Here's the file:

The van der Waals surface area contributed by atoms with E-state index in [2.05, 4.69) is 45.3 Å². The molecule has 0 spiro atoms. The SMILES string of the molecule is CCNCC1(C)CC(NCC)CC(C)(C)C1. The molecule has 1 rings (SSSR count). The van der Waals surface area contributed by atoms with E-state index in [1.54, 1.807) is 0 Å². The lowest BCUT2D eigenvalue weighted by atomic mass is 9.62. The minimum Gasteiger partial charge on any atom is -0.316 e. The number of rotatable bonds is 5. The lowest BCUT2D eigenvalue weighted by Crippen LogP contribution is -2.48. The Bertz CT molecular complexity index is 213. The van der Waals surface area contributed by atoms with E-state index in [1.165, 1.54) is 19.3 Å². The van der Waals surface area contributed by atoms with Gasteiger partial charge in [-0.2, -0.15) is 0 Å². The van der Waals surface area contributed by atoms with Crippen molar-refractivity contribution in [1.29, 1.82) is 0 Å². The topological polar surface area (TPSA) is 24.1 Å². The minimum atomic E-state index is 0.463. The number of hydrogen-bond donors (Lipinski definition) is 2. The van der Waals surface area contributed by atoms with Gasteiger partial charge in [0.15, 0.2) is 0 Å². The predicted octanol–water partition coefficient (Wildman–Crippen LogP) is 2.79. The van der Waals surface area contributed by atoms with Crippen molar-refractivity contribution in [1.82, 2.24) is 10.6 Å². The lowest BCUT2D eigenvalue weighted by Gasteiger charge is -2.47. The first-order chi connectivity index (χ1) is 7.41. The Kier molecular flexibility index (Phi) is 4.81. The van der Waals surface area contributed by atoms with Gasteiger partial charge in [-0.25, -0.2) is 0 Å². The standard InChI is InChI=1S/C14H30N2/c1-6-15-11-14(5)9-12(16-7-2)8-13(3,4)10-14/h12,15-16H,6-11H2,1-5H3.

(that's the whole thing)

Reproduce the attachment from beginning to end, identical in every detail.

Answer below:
The van der Waals surface area contributed by atoms with E-state index in [2.05, 4.69) is 45.3 Å². The molecule has 0 spiro atoms. The SMILES string of the molecule is CCNCC1(C)CC(NCC)CC(C)(C)C1. The molecule has 1 rings (SSSR count). The van der Waals surface area contributed by atoms with E-state index in [1.54, 1.807) is 0 Å². The lowest BCUT2D eigenvalue weighted by atomic mass is 9.62. The minimum Gasteiger partial charge on any atom is -0.316 e. The number of rotatable bonds is 5. The lowest BCUT2D eigenvalue weighted by Crippen LogP contribution is -2.48. The Bertz CT molecular complexity index is 213. The van der Waals surface area contributed by atoms with E-state index in [1.165, 1.54) is 19.3 Å². The van der Waals surface area contributed by atoms with Gasteiger partial charge in [-0.2, -0.15) is 0 Å². The van der Waals surface area contributed by atoms with Crippen molar-refractivity contribution in [1.29, 1.82) is 0 Å². The topological polar surface area (TPSA) is 24.1 Å². The minimum atomic E-state index is 0.463. The number of hydrogen-bond donors (Lipinski definition) is 2. The van der Waals surface area contributed by atoms with Gasteiger partial charge in [0.15, 0.2) is 0 Å². The predicted octanol–water partition coefficient (Wildman–Crippen LogP) is 2.79. The van der Waals surface area contributed by atoms with Crippen molar-refractivity contribution in [1.82, 2.24) is 10.6 Å². The lowest BCUT2D eigenvalue weighted by Gasteiger charge is -2.47. The first-order chi connectivity index (χ1) is 7.41. The Kier molecular flexibility index (Phi) is 4.81. The van der Waals surface area contributed by atoms with Gasteiger partial charge in [-0.25, -0.2) is 0 Å². The standard InChI is InChI=1S/C14H30N2/c1-6-15-11-14(5)9-12(16-7-2)8-13(3,4)10-14/h12,15-16H,6-11H2,1-5H3.